The Optometry School Admissions Interview: Be Ready if You Get the Call

September 16, 2014

All roads to optometry school lead through the admissions interview. This is the campus visit and sit-down with school or college representatives that you’ll be invited to attend if they think you would be a good fit after reviewing your OptomCAS application materials. If you get “the call” — these days it is usually “the e-mail” — it means you are considered a competitive applicant. It doesn’t mean, however, that you’re guaranteed to be accepted into the program. You’ve got to do well on your interview day. Here are some tips to give you an idea of what to expect and what admissions officials do and don’t like to see.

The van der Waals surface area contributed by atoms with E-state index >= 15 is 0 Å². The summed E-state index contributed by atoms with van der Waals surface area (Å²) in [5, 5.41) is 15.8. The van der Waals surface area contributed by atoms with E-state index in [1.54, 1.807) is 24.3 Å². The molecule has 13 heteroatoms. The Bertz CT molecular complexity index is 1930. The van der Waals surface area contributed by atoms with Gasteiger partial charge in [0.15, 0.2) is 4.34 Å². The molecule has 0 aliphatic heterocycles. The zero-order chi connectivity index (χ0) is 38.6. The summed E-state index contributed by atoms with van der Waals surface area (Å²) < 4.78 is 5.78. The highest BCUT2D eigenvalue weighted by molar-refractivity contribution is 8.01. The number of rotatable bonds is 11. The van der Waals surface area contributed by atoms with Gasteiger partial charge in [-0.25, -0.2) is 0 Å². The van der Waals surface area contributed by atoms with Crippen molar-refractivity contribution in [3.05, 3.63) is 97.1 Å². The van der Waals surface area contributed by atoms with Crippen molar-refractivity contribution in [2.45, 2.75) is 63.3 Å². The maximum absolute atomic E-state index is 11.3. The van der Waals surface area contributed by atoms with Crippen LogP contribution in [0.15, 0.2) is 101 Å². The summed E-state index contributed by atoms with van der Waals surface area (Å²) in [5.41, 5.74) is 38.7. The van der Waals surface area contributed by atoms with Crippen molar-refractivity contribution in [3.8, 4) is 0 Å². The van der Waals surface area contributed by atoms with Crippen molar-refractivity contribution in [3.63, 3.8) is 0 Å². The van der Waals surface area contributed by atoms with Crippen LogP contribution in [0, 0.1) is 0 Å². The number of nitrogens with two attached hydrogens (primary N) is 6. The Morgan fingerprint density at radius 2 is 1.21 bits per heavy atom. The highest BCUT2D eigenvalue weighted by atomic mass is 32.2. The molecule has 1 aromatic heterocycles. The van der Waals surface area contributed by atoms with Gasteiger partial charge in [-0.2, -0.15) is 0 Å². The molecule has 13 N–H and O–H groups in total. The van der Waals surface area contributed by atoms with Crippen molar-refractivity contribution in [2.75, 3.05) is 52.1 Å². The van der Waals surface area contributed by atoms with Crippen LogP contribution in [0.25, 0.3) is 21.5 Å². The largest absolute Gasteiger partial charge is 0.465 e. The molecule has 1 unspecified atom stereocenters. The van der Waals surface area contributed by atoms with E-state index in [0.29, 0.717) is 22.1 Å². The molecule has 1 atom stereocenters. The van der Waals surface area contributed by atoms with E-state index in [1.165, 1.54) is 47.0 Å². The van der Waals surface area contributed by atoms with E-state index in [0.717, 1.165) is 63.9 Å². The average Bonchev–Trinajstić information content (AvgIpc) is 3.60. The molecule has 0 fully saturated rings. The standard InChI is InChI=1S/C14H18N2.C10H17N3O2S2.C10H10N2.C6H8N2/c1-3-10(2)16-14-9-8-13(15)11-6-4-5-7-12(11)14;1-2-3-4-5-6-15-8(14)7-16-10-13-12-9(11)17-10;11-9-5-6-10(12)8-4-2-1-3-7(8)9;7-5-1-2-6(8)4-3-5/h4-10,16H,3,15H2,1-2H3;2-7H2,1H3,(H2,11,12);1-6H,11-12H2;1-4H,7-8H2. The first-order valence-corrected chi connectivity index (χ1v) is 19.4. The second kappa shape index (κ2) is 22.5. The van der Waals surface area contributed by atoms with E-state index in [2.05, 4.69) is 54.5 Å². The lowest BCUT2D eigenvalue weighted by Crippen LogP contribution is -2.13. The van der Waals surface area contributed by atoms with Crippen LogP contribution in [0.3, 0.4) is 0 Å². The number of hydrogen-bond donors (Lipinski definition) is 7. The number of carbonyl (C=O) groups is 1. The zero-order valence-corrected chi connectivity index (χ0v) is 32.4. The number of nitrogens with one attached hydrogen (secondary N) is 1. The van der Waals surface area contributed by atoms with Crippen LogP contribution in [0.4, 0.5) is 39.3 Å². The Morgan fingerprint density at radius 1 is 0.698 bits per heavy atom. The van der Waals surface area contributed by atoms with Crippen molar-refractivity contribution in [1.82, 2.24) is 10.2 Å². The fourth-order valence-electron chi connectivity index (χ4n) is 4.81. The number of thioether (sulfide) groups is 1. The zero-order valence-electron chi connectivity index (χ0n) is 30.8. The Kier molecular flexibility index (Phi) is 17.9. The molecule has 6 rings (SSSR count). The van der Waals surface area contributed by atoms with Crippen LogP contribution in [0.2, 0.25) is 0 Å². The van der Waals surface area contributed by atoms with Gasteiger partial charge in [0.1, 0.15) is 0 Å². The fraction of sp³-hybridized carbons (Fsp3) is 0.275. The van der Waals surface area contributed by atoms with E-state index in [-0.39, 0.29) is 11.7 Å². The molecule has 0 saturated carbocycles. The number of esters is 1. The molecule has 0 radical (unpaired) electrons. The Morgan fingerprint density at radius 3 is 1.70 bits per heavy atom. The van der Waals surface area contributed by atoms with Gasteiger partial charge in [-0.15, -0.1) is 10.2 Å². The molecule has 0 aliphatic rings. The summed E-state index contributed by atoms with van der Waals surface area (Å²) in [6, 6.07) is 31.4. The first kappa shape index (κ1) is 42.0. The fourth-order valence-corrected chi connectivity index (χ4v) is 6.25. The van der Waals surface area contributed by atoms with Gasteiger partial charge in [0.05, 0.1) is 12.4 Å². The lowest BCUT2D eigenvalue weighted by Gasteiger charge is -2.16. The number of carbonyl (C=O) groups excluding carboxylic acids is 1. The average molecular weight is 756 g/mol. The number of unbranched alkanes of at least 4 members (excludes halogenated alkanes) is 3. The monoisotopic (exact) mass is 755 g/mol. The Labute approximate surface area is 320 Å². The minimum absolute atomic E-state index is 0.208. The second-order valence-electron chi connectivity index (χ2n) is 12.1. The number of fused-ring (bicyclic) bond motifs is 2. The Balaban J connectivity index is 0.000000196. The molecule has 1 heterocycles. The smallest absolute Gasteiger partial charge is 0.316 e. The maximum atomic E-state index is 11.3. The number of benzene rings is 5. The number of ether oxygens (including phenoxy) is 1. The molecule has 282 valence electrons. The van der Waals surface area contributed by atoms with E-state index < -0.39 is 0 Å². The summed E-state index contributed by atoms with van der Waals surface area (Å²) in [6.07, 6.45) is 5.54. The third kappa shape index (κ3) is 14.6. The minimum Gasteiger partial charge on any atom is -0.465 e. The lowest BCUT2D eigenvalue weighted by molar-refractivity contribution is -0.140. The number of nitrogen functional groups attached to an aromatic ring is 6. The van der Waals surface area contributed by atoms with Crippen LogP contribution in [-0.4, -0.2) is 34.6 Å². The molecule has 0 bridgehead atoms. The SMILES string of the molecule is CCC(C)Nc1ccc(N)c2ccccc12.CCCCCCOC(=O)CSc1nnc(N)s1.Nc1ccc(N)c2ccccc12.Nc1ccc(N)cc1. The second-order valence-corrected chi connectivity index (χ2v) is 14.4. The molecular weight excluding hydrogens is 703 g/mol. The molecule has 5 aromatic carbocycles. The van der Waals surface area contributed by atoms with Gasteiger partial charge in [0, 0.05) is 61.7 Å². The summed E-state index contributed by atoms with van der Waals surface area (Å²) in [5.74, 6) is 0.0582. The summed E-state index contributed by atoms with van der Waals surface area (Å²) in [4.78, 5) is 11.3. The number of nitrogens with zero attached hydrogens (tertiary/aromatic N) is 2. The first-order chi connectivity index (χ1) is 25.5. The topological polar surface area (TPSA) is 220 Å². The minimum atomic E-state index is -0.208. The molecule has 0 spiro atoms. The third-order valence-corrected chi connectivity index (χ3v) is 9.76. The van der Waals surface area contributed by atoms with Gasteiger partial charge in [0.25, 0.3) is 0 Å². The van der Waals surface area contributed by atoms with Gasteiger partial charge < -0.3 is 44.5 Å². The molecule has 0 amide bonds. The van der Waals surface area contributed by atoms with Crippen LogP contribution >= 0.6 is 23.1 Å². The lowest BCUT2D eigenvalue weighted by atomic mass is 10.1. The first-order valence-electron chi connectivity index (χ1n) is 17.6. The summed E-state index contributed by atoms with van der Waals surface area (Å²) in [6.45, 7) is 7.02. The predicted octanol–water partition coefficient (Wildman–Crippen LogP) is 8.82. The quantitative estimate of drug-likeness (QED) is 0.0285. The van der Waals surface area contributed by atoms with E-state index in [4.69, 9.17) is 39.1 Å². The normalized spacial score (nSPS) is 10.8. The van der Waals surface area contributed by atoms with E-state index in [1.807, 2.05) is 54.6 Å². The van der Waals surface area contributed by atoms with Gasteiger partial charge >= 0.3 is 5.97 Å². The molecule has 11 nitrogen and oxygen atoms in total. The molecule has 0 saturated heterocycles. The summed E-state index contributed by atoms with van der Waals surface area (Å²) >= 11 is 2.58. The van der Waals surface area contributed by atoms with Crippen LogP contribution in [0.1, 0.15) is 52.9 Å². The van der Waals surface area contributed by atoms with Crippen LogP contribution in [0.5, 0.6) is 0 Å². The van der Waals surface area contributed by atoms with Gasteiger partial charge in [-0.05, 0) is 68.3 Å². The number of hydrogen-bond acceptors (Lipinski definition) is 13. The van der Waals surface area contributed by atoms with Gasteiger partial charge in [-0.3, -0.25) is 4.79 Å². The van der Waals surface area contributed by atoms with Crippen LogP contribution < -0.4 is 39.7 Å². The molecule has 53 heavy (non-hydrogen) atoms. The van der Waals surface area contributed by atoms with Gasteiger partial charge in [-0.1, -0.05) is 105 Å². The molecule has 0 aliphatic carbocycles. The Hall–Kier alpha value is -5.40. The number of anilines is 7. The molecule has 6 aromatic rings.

1. Start with the Basics

  • Be on time for the appointment. The admissions interview/campus visit at schools and colleges of optometry is typically an all-day affair that begins in the morning.
  • Dress professionally. Showing up in jeans and a sweater doesn’t make a great first impression.
  • Know the specifics of the day. Each institution handles the admissions interview differently. Some do one-on-one: one student and one faculty member or administrator. Others interview by committee, and current students may be part of the process. Schools’ interview periods differ as well. You might get your invitation as far in advance as a year before you would enter the program or it might come closer to that date.
  • Act professionally. Believe it or not, there are real-life examples of applicants behaving badly on interview day, including one who argued with the campus tour guide about the accuracy of information. “What you do is just as important as what you say,” advises Teisha Johnson, MS, Senior Director of Admissions at Illinois College of Optometry (ICO).

2. Understand that the Interview is a Two-Way Street